Two Moroccan UN peacekeepers were Tuesday killed in an attack in the Central African Republic’s southeast, two days after the death of another soldier from the same contingent, the force said, blaming pro-Christian militias for the violence.
“The Minusca (peacekeeping mission) regrets to announce the deaths of two more blue helmets on Tuesday afternoon in Bangassou,” a town 700 kilometres (430 miles) east of the capital Bangui, the peacekeeping force said in a statement.
The Moroccan peacekeepers “were killed in an ambush by suspected anti-Balaka fighters, while another peacekeeper was slightly injured,” Minusca said in its statement.
The UN peacekeepers were attacked as they were stocking up with water “for the humanitarian needs of the town,” the statement added.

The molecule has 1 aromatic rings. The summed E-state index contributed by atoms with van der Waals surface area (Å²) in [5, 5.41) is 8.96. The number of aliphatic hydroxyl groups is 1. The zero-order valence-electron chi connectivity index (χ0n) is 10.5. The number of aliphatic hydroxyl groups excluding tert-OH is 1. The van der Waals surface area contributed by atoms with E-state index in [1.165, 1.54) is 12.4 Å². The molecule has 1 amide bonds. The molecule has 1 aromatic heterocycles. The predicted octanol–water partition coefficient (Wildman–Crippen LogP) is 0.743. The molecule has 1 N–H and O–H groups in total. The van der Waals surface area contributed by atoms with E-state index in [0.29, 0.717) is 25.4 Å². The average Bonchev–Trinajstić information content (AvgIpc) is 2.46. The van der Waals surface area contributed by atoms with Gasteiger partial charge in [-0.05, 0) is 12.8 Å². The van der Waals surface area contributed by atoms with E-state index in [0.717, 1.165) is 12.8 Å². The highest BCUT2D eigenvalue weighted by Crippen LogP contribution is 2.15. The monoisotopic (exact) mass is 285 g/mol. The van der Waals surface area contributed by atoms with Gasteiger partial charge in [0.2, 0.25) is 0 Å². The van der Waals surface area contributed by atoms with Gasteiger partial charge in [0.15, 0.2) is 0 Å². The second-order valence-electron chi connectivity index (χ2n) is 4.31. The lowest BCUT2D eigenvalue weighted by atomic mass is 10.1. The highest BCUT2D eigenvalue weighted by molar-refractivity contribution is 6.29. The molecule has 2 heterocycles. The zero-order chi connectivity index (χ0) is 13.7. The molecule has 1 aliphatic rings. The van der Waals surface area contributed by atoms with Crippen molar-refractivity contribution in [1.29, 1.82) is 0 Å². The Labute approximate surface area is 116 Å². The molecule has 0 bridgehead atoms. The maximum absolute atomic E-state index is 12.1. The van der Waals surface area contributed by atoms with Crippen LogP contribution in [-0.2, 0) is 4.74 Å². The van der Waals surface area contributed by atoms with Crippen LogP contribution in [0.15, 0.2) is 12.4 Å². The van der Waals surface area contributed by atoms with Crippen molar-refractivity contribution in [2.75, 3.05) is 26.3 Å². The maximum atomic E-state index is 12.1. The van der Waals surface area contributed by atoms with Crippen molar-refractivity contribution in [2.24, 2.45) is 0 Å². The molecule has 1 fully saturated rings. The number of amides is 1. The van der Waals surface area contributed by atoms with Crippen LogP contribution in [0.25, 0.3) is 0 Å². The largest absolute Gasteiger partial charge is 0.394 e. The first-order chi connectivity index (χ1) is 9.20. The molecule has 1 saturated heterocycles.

The country is struggling to emerge from a civil war that erupted in 2013 following the overthrow of former president Francois Bozize, a Christian, by Muslim rebels from the Seleka coalition.
The coup led to the formation of “anti-Balaka” (anti-machete) vigilante units, drawn from the Christian majority, which began to target Muslims. Both sides committed widespread atrocities.
On the border with the Democratic Republic of Congo, Bangassou has in recent weeks become the epicentre of the unrest in the Central African Republic.
A similar ambush in Bangassou on Sunday left another Moroccan UN peacekeeper dead.
On Friday, a patrol of peacekeepers was shot at and one of the attackers killed, a MINUSCA spokesman told AFP, again blaming pro-Christian militias.
Six blue helmets were killed in Bangassou in May.
Former colonial power France intervened in 2013 to stop violent Christian-Muslim clashes and formally ended its peacekeeping mission only last month, hailing it a success despite fresh outbreaks of violence.
That leaves mainly the UN’s 12,500-strong Minusca peacekeeping mission to protect civilians from armed groups.